Peace of mind is something that we all want. We all want to be able to rest, to not have to worry, and to feel free to enjoy life, family, friends, work, church, hobbies, entertainment, etc. We want to be able to enjoy ourselves and not be burdened down with worries that rob us of vibrancy, life, and most important, our joy. But what we want and what we get can be two different things.
The solution is to stop worrying. Many have tried. Every time I stop worrying about one thing, something else seems to rise up to tempt me to worry anew. Some people suggest that you can stop worrying just by the exercise of will power. There is only one Alfred E. Newman: “what me worry?” Paul talks about worry in two passages in Philippians 4.
“…I am not saying this because I am in need, for I have learned to be content whatever the circumstances.” – Philippians 4:11. “Do not be anxious about anything, but in every situation, by prayer and petition, with thanksgiving, present your requests to God.. – Philippians 4:6.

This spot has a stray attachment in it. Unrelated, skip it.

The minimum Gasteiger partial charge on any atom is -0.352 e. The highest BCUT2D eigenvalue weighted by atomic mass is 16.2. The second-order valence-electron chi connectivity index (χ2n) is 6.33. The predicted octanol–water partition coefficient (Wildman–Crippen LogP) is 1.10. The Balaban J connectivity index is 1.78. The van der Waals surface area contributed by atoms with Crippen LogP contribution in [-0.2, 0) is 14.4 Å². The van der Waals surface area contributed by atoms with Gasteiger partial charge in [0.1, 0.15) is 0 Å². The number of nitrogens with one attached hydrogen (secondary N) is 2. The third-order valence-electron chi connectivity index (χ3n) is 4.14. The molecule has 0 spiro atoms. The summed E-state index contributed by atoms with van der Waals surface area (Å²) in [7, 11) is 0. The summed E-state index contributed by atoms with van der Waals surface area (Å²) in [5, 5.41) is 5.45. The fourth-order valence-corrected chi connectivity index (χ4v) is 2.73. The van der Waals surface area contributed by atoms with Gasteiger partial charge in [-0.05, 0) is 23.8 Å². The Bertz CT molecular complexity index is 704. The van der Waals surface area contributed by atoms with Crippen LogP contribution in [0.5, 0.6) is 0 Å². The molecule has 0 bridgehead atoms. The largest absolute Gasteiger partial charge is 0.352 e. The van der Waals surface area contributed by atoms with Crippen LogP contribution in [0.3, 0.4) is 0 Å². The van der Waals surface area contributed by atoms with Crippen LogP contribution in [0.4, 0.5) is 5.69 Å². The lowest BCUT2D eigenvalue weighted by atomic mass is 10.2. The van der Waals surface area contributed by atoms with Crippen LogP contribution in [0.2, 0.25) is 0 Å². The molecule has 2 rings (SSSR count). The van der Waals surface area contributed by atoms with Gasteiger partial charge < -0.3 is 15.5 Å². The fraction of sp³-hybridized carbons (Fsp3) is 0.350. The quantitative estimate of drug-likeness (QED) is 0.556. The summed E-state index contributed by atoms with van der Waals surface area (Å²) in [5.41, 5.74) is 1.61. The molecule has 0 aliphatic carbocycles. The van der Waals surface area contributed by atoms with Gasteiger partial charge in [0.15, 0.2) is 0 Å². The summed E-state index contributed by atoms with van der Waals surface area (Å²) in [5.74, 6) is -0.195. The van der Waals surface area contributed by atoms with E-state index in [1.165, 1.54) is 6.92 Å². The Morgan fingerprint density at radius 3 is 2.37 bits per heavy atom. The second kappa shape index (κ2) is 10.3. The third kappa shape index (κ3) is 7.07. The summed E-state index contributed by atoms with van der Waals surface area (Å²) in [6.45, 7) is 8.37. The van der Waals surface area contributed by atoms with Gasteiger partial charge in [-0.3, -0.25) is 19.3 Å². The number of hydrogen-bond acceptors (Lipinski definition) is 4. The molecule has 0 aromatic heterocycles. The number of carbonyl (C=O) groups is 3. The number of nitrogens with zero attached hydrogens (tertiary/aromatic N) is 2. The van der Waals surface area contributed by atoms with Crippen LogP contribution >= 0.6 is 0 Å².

I am always drawn to the words “in every situation.” That means there is nothing too small or trivial to bring to Him. Martin Luther once said to, “pray and let God worry.” Everything is small and important to God, so take everything to Him in prayer. Prayer is the expression of our dependence upon his promises. It isn’t necessarily on your knees, or in the closet, but it can be simply that quiet, recognition that you need to lean back upon his grace and strength in everything.
God is not saying we should ask for everything we want. Instead, we’re to ask for everything we need. And what we need is His grace, his strength, insight, wisdom, patience, love and compassion.
So, let our requests be made known to God, “And the peace of God, which transcends all understanding, will guard your hearts and your minds in Christ Jesus.” (Philippians 4:7.
1. What do you tend to worry about most often – money, physical problems, your children? What exceptions do you usually make for your worries? How does this affect your daily walk with God?
2. Is anything wrong if we do worry? How do you know?
3.Turn to Matthew 6:25-34. In this one passage, Jesus exhorts his listeners four times not to worry and uses two examples from nature – birds and lilies – to show that His Father is intimately involved with the world. What does that passage say to you about worry?
4. What are some areas of worry you can take to God this week?
5. List some breakthroughs you have had with worry. Pray and ask God for more success in finding joy.